Japanese knotweed Identification
Japanese knotweed is a tall, vigorous ornamental plant that escaped from cultivation in the late nineteenth century to become an aggressive invader in the urban and rural environment.
Japanese knotweed, scientific names Fallopia japonica (Houtt. RonseDecraene), Reynoutria japonica (Houtt.) or Polygonum cuspidatum (Siebold &Zuccarini) is a member of the dock family (Polygonaceae). It is a rhizomatous (produces underground stems) perennial plant with distinctive, branching, hollow, bamboo-like stems, covered in purple speckles, often reaching 2-3 m high. The leaves of the mature plant are up to 120 mm in length with a flattened base and pointed tip and are arranged on arching stems in a zig-zag pattern.
The plant flowers late in the season, August to October, with small creamy-white flowers hanging in clusters from the leaf axils (point at which the leaf joins with the stem). The underground rhizomes are thick and woody with a knotty appearance and when broken reveal a bright orange-coloured centre. The rhizome system may extend to, and beyond, a depth of at least 2m and extend 7m laterally from a parent plant. During winter, the leaves die back to reveal orange/brown coloured woody stems which may stay erect for several years. Stem and leaf material decomposes slowly, leaving a deep layer of plant litter. During March to April, the plant sends up new shoots, red/purple in colour with rolled back leaves. These shoots grow rapidly due to stored nutrients in the extensive rhizome system. Growth rates of up to 40 mm a dayhave been recorded.
Only female Japanese knotweed (F. japonica var japonica) plants have been recorded to date in the UK.
Two species closely related to Japanese knotweed are also found in the UK. These are, Giant knotweed (Fallopiasachalinensis), a much taller plant which reaches a height of 5m; and a smaller compact variety (Fallopia japonica var. compacta), which grows to a height of only 1m.
The hybrid (Fallopia x bohemica) (a cross between Japanese knotweed and Giant knotweed) is also found throughout the UK but is not as common as the Japanese. Both Giant knotweed and the hybrid react to the same methods as used for Japanese knotweed Control.
It is worth noting that from a legal perspective, it is not an offense to have Japanese knotweed on your land and it is not a notifiable weed. Allowing Japanese knotweed to grow onto other people’s property may be regarded as a private nuisance under common law and this would be a civil matter.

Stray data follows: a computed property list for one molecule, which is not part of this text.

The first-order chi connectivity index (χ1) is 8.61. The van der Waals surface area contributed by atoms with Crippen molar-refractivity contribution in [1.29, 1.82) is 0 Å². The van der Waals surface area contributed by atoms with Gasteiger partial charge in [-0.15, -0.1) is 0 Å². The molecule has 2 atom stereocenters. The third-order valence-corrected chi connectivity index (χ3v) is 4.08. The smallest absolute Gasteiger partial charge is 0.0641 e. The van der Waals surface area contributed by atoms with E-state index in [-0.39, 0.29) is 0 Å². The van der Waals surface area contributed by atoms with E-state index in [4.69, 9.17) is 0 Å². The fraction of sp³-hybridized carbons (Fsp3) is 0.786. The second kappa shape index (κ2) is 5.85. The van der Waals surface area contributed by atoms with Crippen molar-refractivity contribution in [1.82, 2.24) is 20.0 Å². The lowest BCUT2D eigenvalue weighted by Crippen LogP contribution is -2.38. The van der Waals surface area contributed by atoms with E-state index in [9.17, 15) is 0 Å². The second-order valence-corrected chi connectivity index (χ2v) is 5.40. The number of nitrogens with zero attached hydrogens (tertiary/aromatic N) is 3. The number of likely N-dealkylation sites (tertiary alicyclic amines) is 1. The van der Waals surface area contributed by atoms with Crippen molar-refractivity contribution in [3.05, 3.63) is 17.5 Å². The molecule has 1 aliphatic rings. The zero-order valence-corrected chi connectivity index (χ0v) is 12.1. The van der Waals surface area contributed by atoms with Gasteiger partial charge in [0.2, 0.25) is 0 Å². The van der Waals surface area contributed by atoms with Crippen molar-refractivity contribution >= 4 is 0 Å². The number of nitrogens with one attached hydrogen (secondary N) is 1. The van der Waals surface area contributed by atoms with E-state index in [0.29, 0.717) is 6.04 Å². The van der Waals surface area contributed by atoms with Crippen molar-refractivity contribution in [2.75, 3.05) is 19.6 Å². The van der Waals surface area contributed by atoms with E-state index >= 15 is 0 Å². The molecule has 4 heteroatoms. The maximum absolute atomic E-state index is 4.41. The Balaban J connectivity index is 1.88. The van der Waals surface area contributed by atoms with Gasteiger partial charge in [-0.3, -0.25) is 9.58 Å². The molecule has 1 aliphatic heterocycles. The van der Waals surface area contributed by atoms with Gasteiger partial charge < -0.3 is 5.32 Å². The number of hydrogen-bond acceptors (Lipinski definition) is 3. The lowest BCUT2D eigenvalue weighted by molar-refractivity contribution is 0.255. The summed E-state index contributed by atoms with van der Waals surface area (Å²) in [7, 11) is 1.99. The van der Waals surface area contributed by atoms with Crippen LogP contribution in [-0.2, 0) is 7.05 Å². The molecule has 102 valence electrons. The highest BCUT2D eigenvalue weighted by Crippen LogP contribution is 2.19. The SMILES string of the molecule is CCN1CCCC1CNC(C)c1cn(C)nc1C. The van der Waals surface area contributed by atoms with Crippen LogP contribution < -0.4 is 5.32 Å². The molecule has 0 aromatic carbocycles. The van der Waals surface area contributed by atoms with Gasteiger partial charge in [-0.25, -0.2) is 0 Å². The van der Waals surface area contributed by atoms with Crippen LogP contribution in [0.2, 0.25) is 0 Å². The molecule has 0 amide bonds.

Although there are a number of non invasive options available, it should be noted that they take a number of years in order to be effective. There are several herbicides that are cleared for use by Japanese Knotweed Specialists, the choice of chemical will depend on the type of area, surrounding plants and proximity to water courses.
Perfect Ground Solutions are Japanese Knotweed specialists and part of our services will involve a detailed look at your particular problem and a report on the best way forward to make sure that you receive the most suitable and cost effective solution to your problem.
Japanese Knotweed Treatment using herbicides is a tried and tested method of removing this plant. It is not instant and needs to be carried out by Japanese Knotweed Contractors who have an understanding about how the plant grows and how and when to apply which herbicides.
The method of application is also important. Stem injection is an ideal method of application as it concentrates the chemical where it is needed and removes the risk of over spraying neighbouring plants.
Most successful results from the use of herbicides occur from treatment in late summer and early autumn as the Knotweed is drawing nutrients, and hence the herbicide, down into its root structure before it dies back for the winter. It is imperative that during the treatment program, the Knotweed and its surrounding area should remain undisturbed. This is not only to ensure that each application of herbicide is as thorough as possible but also to prevent the Knotweed from spreading.
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